At the time there was nothing to use but my observations and judgement to make the call. She was lethargic, not eating, not drinking, and then the cough started. She was incubated in a little pod, like from a series of the Jetsons, for what felt like forever and she almost died. Having a thermometer would have helped to rule out potential symptoms and could have saved both Mella and me from the fear and uncertainty surrounding her condition. Mella absolutely hated going to the vet and getting her rectal temperature taken. I wondered why there still wasn’t a better way to not only take temperature at the vet but do so at home to make monitoring our pets easier and fear free. That’s when I gathered up the same team and set out on our new adventure, Mella Petcare: an ecosystem of technology products that will make monitoring our pets’ health better, and easier for all.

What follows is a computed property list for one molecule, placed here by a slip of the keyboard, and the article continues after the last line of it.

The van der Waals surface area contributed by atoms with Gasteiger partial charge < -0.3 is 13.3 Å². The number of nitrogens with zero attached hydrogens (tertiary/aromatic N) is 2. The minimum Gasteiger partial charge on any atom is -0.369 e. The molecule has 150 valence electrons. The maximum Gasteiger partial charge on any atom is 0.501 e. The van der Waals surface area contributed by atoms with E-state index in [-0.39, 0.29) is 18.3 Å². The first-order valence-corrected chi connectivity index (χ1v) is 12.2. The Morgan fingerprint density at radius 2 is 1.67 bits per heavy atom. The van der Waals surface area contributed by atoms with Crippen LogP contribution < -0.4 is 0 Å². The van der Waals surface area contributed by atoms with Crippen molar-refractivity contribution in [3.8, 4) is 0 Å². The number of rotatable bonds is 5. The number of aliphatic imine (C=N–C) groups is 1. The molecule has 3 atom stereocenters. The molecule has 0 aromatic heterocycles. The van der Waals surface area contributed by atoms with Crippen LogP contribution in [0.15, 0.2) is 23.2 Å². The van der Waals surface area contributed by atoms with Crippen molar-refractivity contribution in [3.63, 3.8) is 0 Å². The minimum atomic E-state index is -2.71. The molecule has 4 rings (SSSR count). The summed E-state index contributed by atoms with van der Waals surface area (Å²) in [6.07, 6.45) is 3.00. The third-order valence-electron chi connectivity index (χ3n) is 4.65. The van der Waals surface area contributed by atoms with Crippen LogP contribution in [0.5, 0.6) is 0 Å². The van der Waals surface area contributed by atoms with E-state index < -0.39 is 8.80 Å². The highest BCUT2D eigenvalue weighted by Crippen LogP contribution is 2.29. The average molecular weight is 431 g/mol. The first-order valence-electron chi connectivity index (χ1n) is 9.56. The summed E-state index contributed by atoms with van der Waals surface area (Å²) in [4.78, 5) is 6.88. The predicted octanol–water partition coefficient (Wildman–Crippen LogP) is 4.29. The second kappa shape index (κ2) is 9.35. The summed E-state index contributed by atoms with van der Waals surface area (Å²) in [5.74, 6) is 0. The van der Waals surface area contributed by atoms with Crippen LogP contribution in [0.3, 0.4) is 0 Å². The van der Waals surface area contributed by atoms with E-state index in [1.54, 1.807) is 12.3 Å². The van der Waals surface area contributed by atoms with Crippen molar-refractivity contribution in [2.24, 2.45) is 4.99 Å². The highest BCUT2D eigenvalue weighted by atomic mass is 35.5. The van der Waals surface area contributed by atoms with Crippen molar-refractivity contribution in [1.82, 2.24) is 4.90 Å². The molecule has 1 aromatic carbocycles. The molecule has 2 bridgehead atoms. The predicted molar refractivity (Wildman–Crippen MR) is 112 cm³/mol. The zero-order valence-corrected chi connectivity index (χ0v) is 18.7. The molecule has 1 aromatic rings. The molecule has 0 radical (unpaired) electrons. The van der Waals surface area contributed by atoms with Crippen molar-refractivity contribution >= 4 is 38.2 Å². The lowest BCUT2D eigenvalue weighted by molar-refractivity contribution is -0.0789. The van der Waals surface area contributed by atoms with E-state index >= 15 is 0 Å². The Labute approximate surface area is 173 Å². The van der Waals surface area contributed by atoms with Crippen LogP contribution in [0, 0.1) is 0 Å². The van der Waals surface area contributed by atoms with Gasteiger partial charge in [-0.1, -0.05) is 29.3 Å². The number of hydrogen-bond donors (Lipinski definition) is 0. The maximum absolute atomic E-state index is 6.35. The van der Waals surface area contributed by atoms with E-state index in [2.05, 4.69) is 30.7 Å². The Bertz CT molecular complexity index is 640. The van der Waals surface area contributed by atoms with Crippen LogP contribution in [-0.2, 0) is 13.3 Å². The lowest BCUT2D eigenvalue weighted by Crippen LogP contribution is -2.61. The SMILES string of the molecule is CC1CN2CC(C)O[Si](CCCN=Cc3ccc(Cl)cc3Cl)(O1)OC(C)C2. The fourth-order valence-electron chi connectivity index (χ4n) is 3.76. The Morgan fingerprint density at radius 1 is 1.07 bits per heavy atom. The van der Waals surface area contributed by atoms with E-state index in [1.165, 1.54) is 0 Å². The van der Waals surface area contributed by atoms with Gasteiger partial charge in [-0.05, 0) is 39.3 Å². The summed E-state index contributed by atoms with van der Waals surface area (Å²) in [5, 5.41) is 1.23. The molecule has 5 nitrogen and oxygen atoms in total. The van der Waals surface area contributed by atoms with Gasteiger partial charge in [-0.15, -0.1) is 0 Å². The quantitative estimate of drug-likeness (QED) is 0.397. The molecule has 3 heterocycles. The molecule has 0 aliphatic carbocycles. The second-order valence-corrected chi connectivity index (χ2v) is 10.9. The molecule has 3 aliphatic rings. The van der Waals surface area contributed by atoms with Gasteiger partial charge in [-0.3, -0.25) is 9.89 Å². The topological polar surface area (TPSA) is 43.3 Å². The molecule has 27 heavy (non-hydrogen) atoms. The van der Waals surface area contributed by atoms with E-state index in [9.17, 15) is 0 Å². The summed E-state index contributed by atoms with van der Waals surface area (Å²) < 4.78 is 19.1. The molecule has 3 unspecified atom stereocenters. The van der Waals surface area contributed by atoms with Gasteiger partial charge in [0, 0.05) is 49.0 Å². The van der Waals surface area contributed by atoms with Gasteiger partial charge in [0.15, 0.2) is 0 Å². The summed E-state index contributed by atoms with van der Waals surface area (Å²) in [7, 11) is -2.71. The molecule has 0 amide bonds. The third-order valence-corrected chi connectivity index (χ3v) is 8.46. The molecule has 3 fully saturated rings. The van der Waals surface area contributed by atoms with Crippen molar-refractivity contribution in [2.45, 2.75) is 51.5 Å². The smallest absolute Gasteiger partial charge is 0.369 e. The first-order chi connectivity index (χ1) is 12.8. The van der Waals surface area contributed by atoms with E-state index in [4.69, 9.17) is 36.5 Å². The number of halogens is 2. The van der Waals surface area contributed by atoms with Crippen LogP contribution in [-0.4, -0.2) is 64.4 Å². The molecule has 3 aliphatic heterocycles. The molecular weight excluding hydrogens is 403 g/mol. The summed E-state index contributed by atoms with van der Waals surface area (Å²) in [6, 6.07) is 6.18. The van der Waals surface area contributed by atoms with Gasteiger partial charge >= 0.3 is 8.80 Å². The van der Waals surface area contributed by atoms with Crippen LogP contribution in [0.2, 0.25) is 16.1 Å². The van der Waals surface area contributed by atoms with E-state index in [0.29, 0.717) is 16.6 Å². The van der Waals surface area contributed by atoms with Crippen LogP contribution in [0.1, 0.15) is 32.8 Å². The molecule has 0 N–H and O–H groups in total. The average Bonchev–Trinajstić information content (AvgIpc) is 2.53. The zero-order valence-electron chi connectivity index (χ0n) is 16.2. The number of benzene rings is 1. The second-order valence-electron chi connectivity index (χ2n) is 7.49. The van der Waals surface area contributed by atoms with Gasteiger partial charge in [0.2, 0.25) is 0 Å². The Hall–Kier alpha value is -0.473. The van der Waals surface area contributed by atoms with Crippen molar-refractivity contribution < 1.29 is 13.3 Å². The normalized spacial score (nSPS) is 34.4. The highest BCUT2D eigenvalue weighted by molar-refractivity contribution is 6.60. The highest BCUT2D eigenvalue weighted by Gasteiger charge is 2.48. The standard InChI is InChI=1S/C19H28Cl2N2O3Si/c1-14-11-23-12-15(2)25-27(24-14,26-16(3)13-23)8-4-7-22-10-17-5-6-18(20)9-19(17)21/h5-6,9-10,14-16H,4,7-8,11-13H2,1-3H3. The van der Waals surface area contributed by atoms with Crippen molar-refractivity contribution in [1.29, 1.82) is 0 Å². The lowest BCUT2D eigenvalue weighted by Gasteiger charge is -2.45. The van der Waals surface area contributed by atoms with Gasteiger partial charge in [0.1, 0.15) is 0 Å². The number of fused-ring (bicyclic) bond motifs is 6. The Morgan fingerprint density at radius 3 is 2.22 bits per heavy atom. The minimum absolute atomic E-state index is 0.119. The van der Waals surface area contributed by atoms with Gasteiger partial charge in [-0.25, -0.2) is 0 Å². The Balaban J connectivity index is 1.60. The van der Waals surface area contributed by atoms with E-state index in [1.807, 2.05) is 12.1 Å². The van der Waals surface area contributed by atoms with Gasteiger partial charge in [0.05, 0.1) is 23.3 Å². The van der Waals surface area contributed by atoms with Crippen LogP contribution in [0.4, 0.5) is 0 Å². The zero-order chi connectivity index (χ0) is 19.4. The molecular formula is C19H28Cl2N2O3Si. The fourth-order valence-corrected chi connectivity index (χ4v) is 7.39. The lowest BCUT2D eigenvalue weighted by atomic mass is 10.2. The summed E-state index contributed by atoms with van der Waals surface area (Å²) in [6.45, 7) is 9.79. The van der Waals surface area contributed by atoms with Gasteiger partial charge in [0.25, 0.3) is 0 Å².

02. What is the most important lesson you’ve learned since first developing and launching your startup?
It is our turn to shape the future of pet care with like-minded partners who believe the only way to get there is with innovation and product excellence. With this comes the balance of leadership style when our team is diverse not only culturally but also in experience. We believe ethics and nimble learning agility lead to a high performing team but it does require a diverse leadership style for different people and I’ve had to learn how to pivot on demand to drive results. Being sensitive and intuitive is a must. Part of a team working in the same direction is providing leadership with a dose of Emotional Quotient. People want to feel needed, and to feel that their work counts.
When launching a new enterprise, having purpose and feeling good are imperative - more so than mere financial gain. Part of being a leader is taking the lead to drive vision and purpose. When others see you work hard, committed to the goal and committed to them, they want to follow. This means leading with integrity, courage, decision quality and grit.
03. How has the pandemic impacted your company?